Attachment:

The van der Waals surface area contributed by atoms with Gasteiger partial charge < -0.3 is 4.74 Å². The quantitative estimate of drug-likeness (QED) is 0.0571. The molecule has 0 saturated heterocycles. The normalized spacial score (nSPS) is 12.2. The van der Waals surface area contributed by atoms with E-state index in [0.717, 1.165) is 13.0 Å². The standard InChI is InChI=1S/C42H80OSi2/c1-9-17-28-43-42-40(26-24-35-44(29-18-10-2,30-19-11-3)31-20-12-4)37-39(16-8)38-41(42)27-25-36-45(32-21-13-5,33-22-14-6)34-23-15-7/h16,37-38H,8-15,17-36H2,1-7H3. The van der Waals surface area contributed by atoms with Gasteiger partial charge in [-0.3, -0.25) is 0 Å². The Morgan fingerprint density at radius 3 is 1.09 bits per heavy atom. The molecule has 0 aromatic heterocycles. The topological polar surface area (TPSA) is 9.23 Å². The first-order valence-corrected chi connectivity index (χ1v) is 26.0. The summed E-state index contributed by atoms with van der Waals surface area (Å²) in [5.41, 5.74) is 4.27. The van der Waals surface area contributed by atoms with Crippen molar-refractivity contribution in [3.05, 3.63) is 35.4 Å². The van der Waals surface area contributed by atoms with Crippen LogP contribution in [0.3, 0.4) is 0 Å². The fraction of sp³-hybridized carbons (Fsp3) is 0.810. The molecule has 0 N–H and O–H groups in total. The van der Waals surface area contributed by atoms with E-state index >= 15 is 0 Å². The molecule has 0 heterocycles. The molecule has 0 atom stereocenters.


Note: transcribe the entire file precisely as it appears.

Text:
The van der Waals surface area contributed by atoms with Gasteiger partial charge < -0.3 is 4.74 Å². The quantitative estimate of drug-likeness (QED) is 0.0571. The molecule has 0 saturated heterocycles. The normalized spacial score (nSPS) is 12.2. The van der Waals surface area contributed by atoms with E-state index in [0.717, 1.165) is 13.0 Å². The standard InChI is InChI=1S/C42H80OSi2/c1-9-17-28-43-42-40(26-24-35-44(29-18-10-2,30-19-11-3)31-20-12-4)37-39(16-8)38-41(42)27-25-36-45(32-21-13-5,33-22-14-6)34-23-15-7/h16,37-38H,8-15,17-36H2,1-7H3. The van der Waals surface area contributed by atoms with Gasteiger partial charge in [-0.3, -0.25) is 0 Å². The Morgan fingerprint density at radius 3 is 1.09 bits per heavy atom. The molecule has 0 aromatic heterocycles. The topological polar surface area (TPSA) is 9.23 Å². The first-order valence-corrected chi connectivity index (χ1v) is 26.0. The summed E-state index contributed by atoms with van der Waals surface area (Å²) in [5.41, 5.74) is 4.27. The van der Waals surface area contributed by atoms with Crippen molar-refractivity contribution in [3.05, 3.63) is 35.4 Å². The van der Waals surface area contributed by atoms with Crippen LogP contribution in [0.3, 0.4) is 0 Å². The fraction of sp³-hybridized carbons (Fsp3) is 0.810. The molecule has 0 N–H and O–H groups in total. The van der Waals surface area contributed by atoms with E-state index >= 15 is 0 Å². The molecule has 0 heterocycles. The molecule has 0 atom stereocenters.